For those who are not used to these actions, installing WordPress can seem complicated. The automatic path, in this way, maybe a more viable option.
How to have your website or blog on WordPress.com?WordPress. with?
The process for getting started on WordPress.com is much simpler.WordPress. com is much simpler.
First, go to the WordPress.com website and click on ” Get started now “.WordPress . com and click on “
Afterwards, a screen will appear with three layout options. Choose one and proceed to the next step.
Then, choose a temporary theme for your website or blog. If you prefer, you can skip this step. Proceed to the next step.
Now, it’s time to give your website a name. As an example, we use the address “ (free version). If you prefer a domain without wordpress.com, you must pay for it.blogcomumnomelegal . wordpress . with ” wordpress . com ”, you must pay for it.
Go to the next step.
Choose one of the 4 plans offered by WordPress. Analyze the features and benefits of each. Here, we will continue with the free plan.
Finally, just fill in your email address and password to complete the registration and use your newest WordPress site or blog.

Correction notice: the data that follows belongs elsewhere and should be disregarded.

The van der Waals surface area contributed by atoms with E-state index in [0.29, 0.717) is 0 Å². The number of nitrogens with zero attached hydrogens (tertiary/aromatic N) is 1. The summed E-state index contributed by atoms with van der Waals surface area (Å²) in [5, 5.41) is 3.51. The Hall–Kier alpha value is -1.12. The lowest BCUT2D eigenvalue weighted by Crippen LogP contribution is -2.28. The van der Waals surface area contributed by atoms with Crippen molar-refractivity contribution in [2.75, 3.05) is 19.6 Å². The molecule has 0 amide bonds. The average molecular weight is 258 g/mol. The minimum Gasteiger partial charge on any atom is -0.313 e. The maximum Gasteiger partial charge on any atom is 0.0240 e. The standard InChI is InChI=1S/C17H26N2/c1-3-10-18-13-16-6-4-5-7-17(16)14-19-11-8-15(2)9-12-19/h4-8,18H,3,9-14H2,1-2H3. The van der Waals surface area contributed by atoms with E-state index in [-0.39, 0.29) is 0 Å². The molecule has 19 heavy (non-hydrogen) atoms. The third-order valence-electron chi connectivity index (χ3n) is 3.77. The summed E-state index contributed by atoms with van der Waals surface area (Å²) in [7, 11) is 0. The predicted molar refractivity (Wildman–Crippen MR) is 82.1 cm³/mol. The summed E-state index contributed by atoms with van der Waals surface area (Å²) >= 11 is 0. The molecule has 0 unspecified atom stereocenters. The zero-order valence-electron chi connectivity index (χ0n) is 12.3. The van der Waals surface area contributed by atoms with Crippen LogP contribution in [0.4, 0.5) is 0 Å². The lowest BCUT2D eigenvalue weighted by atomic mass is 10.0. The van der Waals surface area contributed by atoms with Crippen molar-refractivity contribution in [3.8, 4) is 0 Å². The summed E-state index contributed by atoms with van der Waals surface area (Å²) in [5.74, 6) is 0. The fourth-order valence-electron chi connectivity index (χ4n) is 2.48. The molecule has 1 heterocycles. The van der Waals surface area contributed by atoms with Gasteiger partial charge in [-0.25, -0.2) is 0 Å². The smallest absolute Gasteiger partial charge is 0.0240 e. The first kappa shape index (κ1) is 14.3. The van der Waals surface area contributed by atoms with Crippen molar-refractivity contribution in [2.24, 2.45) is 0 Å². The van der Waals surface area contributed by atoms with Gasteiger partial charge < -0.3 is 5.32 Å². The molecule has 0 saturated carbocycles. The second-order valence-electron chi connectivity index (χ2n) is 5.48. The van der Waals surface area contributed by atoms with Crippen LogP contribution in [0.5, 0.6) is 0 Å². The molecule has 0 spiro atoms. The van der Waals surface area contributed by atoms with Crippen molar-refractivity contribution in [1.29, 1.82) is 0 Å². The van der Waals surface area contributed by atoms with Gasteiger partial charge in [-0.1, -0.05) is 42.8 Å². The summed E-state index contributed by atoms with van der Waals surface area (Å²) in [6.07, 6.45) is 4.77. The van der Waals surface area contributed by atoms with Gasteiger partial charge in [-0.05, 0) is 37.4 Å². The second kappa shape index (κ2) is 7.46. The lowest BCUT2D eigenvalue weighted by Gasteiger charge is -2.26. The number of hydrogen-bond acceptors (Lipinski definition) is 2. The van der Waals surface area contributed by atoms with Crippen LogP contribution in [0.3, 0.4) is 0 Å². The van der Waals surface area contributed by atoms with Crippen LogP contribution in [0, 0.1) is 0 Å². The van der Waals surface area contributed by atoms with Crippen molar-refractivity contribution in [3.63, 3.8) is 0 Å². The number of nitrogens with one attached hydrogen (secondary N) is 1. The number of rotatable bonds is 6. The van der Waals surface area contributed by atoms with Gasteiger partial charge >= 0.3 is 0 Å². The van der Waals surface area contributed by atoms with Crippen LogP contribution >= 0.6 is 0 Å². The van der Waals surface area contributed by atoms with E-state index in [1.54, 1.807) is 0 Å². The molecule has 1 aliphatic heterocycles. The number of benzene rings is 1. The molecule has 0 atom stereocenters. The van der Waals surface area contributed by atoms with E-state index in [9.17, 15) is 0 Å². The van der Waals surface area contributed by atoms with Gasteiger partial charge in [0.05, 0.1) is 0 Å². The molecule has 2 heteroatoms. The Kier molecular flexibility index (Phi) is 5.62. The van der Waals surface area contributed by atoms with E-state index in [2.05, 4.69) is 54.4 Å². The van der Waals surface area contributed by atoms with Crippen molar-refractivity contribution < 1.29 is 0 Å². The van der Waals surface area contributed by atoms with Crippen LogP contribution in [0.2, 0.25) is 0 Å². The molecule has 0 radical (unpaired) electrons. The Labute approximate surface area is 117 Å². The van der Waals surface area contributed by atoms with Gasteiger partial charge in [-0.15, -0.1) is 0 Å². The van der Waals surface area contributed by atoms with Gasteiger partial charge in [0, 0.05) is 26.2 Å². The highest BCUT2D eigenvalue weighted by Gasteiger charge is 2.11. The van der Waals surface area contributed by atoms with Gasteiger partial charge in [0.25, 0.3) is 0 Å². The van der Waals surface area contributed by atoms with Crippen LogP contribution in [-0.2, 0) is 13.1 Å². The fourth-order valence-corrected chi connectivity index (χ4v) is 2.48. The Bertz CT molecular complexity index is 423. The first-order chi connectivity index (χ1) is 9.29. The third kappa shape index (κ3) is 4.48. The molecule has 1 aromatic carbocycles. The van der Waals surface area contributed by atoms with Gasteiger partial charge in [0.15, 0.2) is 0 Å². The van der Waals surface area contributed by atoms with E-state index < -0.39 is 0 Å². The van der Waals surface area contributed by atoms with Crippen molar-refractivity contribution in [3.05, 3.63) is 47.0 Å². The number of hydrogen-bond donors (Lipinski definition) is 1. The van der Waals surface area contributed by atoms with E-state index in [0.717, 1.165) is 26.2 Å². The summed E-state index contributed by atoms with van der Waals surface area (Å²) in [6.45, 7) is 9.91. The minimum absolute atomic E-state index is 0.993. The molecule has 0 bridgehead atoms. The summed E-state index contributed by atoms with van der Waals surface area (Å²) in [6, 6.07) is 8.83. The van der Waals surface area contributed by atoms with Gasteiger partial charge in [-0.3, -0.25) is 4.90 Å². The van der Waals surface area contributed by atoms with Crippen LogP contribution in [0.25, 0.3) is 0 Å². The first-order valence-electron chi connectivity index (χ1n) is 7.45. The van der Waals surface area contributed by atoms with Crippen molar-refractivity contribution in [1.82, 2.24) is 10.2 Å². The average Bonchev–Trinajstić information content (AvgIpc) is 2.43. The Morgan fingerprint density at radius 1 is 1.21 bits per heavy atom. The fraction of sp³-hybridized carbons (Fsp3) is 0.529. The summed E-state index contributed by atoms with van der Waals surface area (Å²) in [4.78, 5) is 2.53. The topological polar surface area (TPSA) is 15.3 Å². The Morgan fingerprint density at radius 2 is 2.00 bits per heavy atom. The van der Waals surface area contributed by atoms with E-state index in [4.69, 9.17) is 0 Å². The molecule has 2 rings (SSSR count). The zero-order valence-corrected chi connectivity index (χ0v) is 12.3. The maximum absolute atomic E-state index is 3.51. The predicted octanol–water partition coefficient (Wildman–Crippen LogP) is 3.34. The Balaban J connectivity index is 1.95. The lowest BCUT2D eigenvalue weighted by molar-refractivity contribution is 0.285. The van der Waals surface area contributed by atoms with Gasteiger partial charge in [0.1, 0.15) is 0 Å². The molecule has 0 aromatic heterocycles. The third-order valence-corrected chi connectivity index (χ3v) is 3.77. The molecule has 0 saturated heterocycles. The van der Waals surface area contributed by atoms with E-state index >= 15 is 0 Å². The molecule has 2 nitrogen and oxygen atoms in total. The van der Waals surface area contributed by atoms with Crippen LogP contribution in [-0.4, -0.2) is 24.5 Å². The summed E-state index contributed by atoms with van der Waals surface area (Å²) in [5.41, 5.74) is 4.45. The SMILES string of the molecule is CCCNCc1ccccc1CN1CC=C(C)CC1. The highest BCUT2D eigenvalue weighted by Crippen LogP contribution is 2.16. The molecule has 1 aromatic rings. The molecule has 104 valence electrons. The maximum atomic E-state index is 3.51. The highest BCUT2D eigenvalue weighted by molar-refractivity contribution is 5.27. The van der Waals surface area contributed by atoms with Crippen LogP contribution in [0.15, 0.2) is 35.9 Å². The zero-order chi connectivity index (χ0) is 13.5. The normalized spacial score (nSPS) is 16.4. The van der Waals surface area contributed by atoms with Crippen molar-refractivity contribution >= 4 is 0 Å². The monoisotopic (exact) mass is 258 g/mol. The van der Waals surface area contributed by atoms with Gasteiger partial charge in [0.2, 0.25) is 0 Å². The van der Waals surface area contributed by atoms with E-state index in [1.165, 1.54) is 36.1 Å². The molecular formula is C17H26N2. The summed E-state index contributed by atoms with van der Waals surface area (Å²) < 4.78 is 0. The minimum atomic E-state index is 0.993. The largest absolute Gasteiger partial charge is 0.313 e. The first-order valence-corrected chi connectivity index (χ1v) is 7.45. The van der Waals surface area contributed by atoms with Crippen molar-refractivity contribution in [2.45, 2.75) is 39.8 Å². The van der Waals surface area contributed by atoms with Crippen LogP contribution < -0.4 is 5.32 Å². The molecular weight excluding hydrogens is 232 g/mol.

Why migrate to WordPress?
But what if you use another content management system? You may still not be entirely sure whether it is worth switching to WordPress in this case.
Of course, there are other quality systems on the market, both free and paid. But hardly any of them will be superior to WordPress.
And there are at least 3 reasons why we recommend that you migrate your site to the platform. See them below.
1. Advanced security
The first reason to migrate to the WordPress platform is its high level of security. Constant updates, specific plugins to protect your information and the precise and active action of the community guarantee this.
It is no wonder that WordPress is the choice of major players from various sectors in the international market. None of them would trust their sensitive data to a fragile and vulnerable platform.
2. Complete control
Everything you may need from a website, both in terms of layout (front-end) and structure and support (back-end) is included in WordPress.